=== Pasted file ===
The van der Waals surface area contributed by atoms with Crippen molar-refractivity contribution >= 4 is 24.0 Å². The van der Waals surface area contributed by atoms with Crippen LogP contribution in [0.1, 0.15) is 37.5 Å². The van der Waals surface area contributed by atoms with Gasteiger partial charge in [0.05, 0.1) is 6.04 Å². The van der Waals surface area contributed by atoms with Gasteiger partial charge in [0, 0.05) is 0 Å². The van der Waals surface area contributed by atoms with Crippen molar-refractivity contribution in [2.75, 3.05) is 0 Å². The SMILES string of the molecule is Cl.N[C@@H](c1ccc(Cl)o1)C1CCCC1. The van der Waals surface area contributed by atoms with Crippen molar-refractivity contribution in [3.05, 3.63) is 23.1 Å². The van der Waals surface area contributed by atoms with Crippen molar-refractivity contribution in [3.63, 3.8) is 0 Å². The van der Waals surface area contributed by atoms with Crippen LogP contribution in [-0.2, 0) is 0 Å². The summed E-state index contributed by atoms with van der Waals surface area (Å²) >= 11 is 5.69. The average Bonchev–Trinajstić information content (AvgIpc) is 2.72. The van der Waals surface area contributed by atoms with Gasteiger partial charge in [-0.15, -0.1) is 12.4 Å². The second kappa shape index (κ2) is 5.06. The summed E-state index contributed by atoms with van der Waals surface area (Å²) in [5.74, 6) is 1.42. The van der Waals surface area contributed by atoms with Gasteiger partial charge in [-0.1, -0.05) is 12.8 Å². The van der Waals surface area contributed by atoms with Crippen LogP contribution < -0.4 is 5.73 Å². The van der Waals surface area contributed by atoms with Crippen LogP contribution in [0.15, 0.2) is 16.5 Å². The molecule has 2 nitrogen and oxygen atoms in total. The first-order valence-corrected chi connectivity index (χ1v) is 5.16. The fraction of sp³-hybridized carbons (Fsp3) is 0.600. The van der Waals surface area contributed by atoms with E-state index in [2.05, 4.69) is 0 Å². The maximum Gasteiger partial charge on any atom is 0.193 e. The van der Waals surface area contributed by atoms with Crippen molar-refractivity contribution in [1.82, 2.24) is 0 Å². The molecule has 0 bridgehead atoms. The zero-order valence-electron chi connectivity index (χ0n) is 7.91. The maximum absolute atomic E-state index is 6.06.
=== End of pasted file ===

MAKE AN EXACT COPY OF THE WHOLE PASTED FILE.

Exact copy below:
The van der Waals surface area contributed by atoms with Crippen molar-refractivity contribution >= 4 is 24.0 Å². The van der Waals surface area contributed by atoms with Crippen LogP contribution in [0.1, 0.15) is 37.5 Å². The van der Waals surface area contributed by atoms with Gasteiger partial charge in [0.05, 0.1) is 6.04 Å². The van der Waals surface area contributed by atoms with Gasteiger partial charge in [0, 0.05) is 0 Å². The van der Waals surface area contributed by atoms with Crippen molar-refractivity contribution in [2.75, 3.05) is 0 Å². The SMILES string of the molecule is Cl.N[C@@H](c1ccc(Cl)o1)C1CCCC1. The van der Waals surface area contributed by atoms with Crippen molar-refractivity contribution in [3.05, 3.63) is 23.1 Å². The van der Waals surface area contributed by atoms with Crippen molar-refractivity contribution in [3.63, 3.8) is 0 Å². The van der Waals surface area contributed by atoms with Crippen LogP contribution in [-0.2, 0) is 0 Å². The summed E-state index contributed by atoms with van der Waals surface area (Å²) >= 11 is 5.69. The average Bonchev–Trinajstić information content (AvgIpc) is 2.72. The van der Waals surface area contributed by atoms with Gasteiger partial charge in [-0.15, -0.1) is 12.4 Å². The second kappa shape index (κ2) is 5.06. The summed E-state index contributed by atoms with van der Waals surface area (Å²) in [5.74, 6) is 1.42. The van der Waals surface area contributed by atoms with Gasteiger partial charge in [-0.1, -0.05) is 12.8 Å². The van der Waals surface area contributed by atoms with Crippen LogP contribution < -0.4 is 5.73 Å². The van der Waals surface area contributed by atoms with Crippen LogP contribution in [0.15, 0.2) is 16.5 Å². The molecule has 2 nitrogen and oxygen atoms in total. The first-order valence-corrected chi connectivity index (χ1v) is 5.16. The fraction of sp³-hybridized carbons (Fsp3) is 0.600. The van der Waals surface area contributed by atoms with E-state index in [2.05, 4.69) is 0 Å². The maximum Gasteiger partial charge on any atom is 0.193 e. The van der Waals surface area contributed by atoms with Crippen molar-refractivity contribution in [1.82, 2.24) is 0 Å². The molecule has 0 bridgehead atoms. The zero-order valence-electron chi connectivity index (χ0n) is 7.91. The maximum absolute atomic E-state index is 6.06.